Vagrant v/s Docker: Automating Your Environment

Vagrant v/s Docker: Automating Your Environment

Are Vagrant and Docker competing technologies? Can the two of them co-exist or, even synergize? Join Rohit Dantas, Senior Software Engineer at AKQA, and take a peek at what environments each of them targets, as well as the set (or subset) of features they provide. You'll also spin up Vagrant box(es) and Docker container(s) for similar environments, to see first-hand how easy (or difficult) it is to do and compare the performance of these actions.

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rohit.dantas

March 27, 2014
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Transcript

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    Vagrant A tool for Automation Benefits • Lowers development environment

    setup time • Increases parity between environments • Eliminates the “works on my machine” syndrome • Simple and elegant Workflow Core Component: Boxes (base)
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    Docker An Engine for Automation Benefits • Lightweight and Portable

    • Affords for a 1-to-1 mapping between environments • Eases Scalability Core Component: Containers
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    What do you get? What do you build? > Daemon

    > CLI > Registry > Containers > Images > Dockerfiles
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    Environments • Docker: All • Vagrant Development Boot Speed •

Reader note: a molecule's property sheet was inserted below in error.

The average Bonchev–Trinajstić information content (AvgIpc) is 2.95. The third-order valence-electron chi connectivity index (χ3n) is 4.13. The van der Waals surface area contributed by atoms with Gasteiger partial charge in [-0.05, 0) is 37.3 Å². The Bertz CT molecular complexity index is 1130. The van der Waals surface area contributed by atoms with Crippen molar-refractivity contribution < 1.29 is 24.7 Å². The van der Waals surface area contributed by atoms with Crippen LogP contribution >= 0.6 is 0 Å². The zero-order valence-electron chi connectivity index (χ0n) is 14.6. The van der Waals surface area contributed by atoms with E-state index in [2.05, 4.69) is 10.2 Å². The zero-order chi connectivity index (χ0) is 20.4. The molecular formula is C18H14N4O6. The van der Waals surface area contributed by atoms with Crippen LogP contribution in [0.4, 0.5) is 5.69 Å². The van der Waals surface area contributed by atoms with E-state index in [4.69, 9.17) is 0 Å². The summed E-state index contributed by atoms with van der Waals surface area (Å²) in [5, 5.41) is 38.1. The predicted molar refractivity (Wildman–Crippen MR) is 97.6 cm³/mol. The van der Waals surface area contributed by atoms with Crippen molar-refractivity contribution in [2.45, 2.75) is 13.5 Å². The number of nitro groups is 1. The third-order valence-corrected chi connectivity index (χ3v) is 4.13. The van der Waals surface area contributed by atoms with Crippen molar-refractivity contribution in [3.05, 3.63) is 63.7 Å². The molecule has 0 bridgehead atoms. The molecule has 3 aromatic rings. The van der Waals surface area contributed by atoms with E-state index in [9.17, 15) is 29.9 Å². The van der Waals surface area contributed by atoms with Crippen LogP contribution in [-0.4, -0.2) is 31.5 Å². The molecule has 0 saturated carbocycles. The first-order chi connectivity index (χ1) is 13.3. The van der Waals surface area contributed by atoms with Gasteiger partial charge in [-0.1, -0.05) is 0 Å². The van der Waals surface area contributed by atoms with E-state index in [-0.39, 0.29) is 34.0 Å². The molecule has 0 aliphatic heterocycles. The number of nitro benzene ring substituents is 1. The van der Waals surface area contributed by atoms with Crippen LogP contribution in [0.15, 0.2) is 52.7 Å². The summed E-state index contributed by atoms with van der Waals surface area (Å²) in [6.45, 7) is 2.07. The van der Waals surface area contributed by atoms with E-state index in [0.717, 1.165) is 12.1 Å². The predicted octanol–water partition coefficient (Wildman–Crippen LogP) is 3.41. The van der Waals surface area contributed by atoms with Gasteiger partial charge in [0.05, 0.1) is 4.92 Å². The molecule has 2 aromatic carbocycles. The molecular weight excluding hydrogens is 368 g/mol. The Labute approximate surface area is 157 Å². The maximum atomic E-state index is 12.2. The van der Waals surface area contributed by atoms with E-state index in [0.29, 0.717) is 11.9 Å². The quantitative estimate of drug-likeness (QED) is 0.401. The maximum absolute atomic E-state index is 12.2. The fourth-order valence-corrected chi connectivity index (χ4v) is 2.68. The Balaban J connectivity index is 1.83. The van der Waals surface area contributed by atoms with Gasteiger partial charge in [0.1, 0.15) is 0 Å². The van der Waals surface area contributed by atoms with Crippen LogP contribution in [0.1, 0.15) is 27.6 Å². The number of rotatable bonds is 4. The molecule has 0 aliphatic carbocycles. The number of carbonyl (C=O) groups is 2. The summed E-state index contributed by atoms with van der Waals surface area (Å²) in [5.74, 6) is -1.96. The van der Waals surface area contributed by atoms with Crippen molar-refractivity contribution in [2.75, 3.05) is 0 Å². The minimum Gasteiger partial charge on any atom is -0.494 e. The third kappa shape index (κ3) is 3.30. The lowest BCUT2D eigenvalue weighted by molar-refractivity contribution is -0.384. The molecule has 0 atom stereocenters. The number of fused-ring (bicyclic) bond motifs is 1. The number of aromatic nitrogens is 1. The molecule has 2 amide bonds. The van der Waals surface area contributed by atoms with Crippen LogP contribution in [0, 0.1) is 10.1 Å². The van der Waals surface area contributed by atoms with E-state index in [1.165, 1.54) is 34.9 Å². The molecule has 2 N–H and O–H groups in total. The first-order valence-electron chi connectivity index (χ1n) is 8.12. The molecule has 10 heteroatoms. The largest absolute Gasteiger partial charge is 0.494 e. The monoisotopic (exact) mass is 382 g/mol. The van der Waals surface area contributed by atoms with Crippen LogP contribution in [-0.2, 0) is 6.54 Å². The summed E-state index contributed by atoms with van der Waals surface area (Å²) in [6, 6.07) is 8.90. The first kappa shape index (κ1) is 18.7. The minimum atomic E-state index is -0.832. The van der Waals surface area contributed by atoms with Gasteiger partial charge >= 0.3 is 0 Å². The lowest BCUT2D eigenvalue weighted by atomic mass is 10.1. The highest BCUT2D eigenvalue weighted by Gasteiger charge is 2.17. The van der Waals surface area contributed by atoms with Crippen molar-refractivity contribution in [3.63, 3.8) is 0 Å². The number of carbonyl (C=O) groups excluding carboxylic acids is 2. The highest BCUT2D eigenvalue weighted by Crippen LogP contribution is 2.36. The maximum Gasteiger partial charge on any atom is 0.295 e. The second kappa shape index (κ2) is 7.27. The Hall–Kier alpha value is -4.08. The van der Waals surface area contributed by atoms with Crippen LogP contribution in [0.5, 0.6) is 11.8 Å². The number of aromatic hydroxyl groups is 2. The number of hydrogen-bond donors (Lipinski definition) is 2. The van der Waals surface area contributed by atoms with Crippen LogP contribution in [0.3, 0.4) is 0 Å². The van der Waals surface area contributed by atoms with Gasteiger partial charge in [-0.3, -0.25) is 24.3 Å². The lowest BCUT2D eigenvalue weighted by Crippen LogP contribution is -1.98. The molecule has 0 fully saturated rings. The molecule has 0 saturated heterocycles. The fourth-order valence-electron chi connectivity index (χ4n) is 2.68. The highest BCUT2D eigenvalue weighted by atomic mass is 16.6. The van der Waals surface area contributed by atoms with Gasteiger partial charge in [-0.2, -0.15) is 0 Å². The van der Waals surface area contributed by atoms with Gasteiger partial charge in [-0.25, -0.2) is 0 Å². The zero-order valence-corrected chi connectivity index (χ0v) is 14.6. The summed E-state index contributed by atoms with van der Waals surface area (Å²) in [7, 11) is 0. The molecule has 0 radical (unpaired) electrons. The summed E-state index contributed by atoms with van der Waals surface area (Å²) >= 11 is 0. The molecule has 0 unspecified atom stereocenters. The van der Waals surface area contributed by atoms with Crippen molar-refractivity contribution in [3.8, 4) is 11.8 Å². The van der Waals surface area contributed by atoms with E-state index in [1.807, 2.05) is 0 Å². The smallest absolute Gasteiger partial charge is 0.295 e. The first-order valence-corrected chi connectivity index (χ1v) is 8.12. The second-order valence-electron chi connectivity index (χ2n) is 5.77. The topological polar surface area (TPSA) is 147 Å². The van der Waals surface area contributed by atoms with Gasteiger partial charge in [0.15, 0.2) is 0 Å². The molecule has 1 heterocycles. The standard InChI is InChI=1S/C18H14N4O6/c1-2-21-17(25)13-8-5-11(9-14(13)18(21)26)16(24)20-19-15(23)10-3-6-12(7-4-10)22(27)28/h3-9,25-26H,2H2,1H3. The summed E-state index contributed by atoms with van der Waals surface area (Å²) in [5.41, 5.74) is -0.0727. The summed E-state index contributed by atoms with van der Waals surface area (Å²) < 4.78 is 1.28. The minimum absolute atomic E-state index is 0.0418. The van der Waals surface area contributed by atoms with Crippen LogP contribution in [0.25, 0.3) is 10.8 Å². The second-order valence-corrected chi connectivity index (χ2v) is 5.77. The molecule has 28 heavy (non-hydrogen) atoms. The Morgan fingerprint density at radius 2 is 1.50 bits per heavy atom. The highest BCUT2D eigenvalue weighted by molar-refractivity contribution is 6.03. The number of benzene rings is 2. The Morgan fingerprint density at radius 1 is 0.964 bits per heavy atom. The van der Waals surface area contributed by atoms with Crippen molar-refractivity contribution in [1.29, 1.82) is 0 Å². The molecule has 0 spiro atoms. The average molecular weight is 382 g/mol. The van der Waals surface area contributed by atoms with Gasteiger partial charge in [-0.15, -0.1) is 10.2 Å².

Docker: Seconds • Vagrant: Minutes Host Dependency • Docker: Ubuntu (primary) and some Linux Distros • Vagrant: Almost everywhere Workflow • Docker: Compact, can run any shell commands • Vagrant: Complete, can run full provisioning tasks
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    Resource Usage • Docker: Minimal • Vagrant: Full VM Stack

    Isolation • Docker: Certain shared components • Vagrant: Complete isolation Partial Builds / Re-builds • Docker: Registry works as a Version Control system • Vagrant: Partial support, but cumbersome Scale • Docker: In-built; Containers/Images can be spun up at low cost • Vagrant: N/A
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    There are pros and cons for each type of virtualized

    system. If you want full isolation with guaranteed resources then a full VM is the way to go. If you just want to isolate processes from each other and want to run a ton of them on a reasonably sized host, then Containers might be the way to go. Better yet, use a combination of the two. Pros and Cons
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